It looks like you're using an Ad Blocker.
Please white-list or disable AboveTopSecret.com in your ad-blocking tool.
Some features of ATS will be disabled while you continue to use an ad-blocker.
Created in the tail end of the 1770s, this unusual robot (and it truly is once you see inside) was created by the watchmaker Pierre Jaquet-Droz along with help from his versatile son Henri-Louis and Jean-Frédéric Leschot.
Born in Switzerland, Pierre Jaquet-Droz was (and to this day still is) considered to be one of the most gifted automata designers in history. He was, in many ways the Sir Jonathan Ive of his time – a visionary designer and master craftsman obsessed with the minutest of details, form and function. But this robot, which he simply called ‘The Writer’ is without question his most complex, impressive and celebrated work.
I doubt if we could make anything nowadays to last 240 years. It would be unaffordable. S&F for this super interesting info.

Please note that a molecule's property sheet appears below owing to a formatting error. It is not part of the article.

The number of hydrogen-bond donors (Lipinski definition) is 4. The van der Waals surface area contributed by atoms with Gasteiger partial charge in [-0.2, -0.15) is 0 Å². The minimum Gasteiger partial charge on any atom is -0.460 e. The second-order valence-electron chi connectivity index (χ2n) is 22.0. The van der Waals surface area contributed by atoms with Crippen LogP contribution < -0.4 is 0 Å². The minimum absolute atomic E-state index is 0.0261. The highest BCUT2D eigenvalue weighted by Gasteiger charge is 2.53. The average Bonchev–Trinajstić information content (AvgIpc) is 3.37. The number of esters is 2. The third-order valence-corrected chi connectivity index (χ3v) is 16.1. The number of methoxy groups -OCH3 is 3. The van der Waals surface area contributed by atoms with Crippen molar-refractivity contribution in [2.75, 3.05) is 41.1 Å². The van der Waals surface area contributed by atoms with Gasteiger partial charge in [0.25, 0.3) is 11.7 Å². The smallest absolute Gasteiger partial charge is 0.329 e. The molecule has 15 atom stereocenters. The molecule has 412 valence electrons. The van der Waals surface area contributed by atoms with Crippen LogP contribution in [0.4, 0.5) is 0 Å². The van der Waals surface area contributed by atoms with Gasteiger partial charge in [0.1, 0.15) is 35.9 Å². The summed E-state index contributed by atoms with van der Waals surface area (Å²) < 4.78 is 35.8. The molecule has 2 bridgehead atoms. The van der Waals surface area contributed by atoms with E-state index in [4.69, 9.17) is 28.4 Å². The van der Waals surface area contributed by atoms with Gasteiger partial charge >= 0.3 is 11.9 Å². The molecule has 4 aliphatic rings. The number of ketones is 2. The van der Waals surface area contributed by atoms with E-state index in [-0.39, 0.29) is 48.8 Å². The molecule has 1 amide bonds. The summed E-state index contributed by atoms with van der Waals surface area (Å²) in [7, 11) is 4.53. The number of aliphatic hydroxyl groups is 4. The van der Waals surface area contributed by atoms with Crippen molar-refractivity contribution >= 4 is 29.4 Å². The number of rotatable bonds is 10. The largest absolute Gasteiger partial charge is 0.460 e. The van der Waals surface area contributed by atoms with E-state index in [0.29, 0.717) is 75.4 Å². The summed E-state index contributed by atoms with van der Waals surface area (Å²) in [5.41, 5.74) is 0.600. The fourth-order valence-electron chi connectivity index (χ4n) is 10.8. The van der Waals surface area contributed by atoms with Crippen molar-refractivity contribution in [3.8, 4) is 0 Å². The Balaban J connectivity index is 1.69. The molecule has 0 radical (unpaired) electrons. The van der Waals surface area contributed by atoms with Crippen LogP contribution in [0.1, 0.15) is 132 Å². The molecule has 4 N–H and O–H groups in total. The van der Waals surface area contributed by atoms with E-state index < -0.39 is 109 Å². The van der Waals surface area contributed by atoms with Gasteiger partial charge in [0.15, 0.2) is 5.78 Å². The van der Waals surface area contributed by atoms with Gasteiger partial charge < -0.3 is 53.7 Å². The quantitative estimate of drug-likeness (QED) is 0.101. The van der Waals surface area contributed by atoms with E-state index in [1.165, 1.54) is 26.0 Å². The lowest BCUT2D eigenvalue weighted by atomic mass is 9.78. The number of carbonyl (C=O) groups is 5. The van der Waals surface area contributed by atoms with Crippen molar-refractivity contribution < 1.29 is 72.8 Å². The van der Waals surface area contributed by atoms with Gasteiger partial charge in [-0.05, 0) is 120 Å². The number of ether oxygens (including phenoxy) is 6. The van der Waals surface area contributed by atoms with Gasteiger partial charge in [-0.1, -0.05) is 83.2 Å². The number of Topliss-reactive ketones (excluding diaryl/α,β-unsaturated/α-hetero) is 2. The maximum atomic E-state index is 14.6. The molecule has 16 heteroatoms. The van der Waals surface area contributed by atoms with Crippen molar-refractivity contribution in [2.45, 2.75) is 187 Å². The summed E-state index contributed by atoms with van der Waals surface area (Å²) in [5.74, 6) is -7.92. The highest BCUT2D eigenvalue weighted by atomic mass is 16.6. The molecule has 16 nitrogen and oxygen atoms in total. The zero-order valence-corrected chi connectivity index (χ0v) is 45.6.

The Movie/Book HUGO had bits of true history in it including Georges Méliès and the design for the Automaton by Jaquet-Droz. It sparked my interest in the beginnings of movies as well as clockwork automatons!
Very good movie if you have not seen it!
reply to post by Another_Nut
The Turk was just an illusion- there was a human operator in the cabinet, as evidenced by its ability to adapt to unprogrammed stimuli- it recognized and saluted Napoleon, then it responded in 3 different ways to Napoleon's 3 attempts to cheat. I've gotta give more respect to the actual programmable machine.